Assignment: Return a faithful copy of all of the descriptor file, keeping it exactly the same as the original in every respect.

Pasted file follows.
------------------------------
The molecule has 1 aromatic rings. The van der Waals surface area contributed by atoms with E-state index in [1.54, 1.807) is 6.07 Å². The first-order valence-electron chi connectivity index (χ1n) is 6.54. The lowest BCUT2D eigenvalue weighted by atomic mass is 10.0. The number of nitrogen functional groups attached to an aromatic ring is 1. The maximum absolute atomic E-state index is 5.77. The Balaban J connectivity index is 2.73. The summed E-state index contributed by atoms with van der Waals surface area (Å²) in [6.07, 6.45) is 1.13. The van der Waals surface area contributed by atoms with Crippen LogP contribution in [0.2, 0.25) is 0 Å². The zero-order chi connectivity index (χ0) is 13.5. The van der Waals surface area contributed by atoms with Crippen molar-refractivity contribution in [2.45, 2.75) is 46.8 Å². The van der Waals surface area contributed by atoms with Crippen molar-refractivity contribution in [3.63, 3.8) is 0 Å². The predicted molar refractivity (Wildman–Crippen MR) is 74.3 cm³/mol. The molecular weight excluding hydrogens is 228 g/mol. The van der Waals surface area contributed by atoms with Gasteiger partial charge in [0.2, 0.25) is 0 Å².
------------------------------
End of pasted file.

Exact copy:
The molecule has 1 aromatic rings. The van der Waals surface area contributed by atoms with E-state index in [1.54, 1.807) is 6.07 Å². The first-order valence-electron chi connectivity index (χ1n) is 6.54. The lowest BCUT2D eigenvalue weighted by atomic mass is 10.0. The number of nitrogen functional groups attached to an aromatic ring is 1. The maximum absolute atomic E-state index is 5.77. The Balaban J connectivity index is 2.73. The summed E-state index contributed by atoms with van der Waals surface area (Å²) in [6.07, 6.45) is 1.13. The van der Waals surface area contributed by atoms with Crippen LogP contribution in [0.2, 0.25) is 0 Å². The zero-order chi connectivity index (χ0) is 13.5. The van der Waals surface area contributed by atoms with Crippen molar-refractivity contribution in [2.45, 2.75) is 46.8 Å². The van der Waals surface area contributed by atoms with Crippen molar-refractivity contribution in [3.63, 3.8) is 0 Å². The predicted molar refractivity (Wildman–Crippen MR) is 74.3 cm³/mol. The molecular weight excluding hydrogens is 228 g/mol. The van der Waals surface area contributed by atoms with Gasteiger partial charge in [0.2, 0.25) is 0 Å².